1) The busy surgeon is faced with a mounting amount of documentation challenges which interferes with already hardpressed time constraints.
(Any surgeon that disputes the increasing amount of documentation is probably not aware of current CMS guidelines). Most surgeons
are probably not aware of what CMS requires and does not require (and has not felt the sting of a CMS audit). The other issue is
what does best medical practices require (obviously DVT prophylaxis is not necessary for a carpal tunnel release but is required
for total knee replacement) and we would want a computerized order sheet to help guide the physician into "best practices".
a) documentation of brief op note (needs to contain all CMS guide lines)
b) patient orders (needs to contain all CMS guides and needs to contain best medical practices).
2) Prescriptions: Most physicians hate to write out multiple prescriptions per patient (typically a patient just gets a script for percocet when
they should actually get percocet, phenargan (for nausea), motrin (for break thru pain), benadryl (for itching), and ambien (for sleep)).
Each of these prescriptions really should be documented, and should be accompanied by a patient education sheet that explains exactly
how and when each of these medications should be given.
3) Patient education:
Again there are medicolegal considerations here. Patients should all be given a cheat sheet of saftey points and phone numbers to
handle postoperative problems when they get home (for bleeding, shortness of breath ect).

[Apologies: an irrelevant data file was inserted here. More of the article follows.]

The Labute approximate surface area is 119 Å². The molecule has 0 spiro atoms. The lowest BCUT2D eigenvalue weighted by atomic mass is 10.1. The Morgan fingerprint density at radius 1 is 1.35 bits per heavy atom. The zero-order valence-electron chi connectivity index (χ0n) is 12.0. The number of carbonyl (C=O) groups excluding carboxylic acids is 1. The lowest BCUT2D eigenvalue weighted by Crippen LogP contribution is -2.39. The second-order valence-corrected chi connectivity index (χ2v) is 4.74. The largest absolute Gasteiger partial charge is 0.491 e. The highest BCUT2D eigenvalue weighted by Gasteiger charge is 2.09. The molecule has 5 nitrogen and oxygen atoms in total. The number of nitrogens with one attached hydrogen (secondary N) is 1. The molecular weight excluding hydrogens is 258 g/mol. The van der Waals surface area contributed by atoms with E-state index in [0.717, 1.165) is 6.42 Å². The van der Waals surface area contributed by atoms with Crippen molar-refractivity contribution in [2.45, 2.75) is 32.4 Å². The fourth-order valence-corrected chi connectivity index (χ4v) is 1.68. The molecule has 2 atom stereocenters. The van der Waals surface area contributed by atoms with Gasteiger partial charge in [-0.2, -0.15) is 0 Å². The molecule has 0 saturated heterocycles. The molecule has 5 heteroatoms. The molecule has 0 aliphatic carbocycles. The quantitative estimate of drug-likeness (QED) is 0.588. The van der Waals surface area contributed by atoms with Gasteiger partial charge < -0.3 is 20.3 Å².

Solution: Use of an Internet driven Form Generator:
Internet form generators are the type of form used by consumers to buy things off of the Internet. Typically the user, clicks through
several pages and selects objects to buy and and then checks out. When the final checkout is accomplished, a page is generated that
says thanks for your order, here is what you bought ect.. Also generated is an automated email which gives you the same information.
Goal: To use a form generator to generate: brief op note, patient orders, printed out prescriptions, and patient education forms.
How to Make this Happen:
- pick specific procedures such as rotator cuff repair and total knee replacement.
- have the generator predict which answers are appropriate so that the surgeon does not have to waste time clicking thru options (for
instance, on the brief op note no one sends out specimens (required CMS item) for a rotator cuff repair and no one orders DVT
prophylaxis, and so therefore, the generator should predict these items.
- it is important that the surgeon needs to spend only second on the program and when the surgeon hits submit all of the information
gets printed out.
a working example exists at: www.orthonc.com/opnote4a.html
Original Text by Clifford R. Wheeless, III, MD.
Last updated by Clifford R. Wheeless, III, MD on Sunday, May 4, 2008 2:12 pm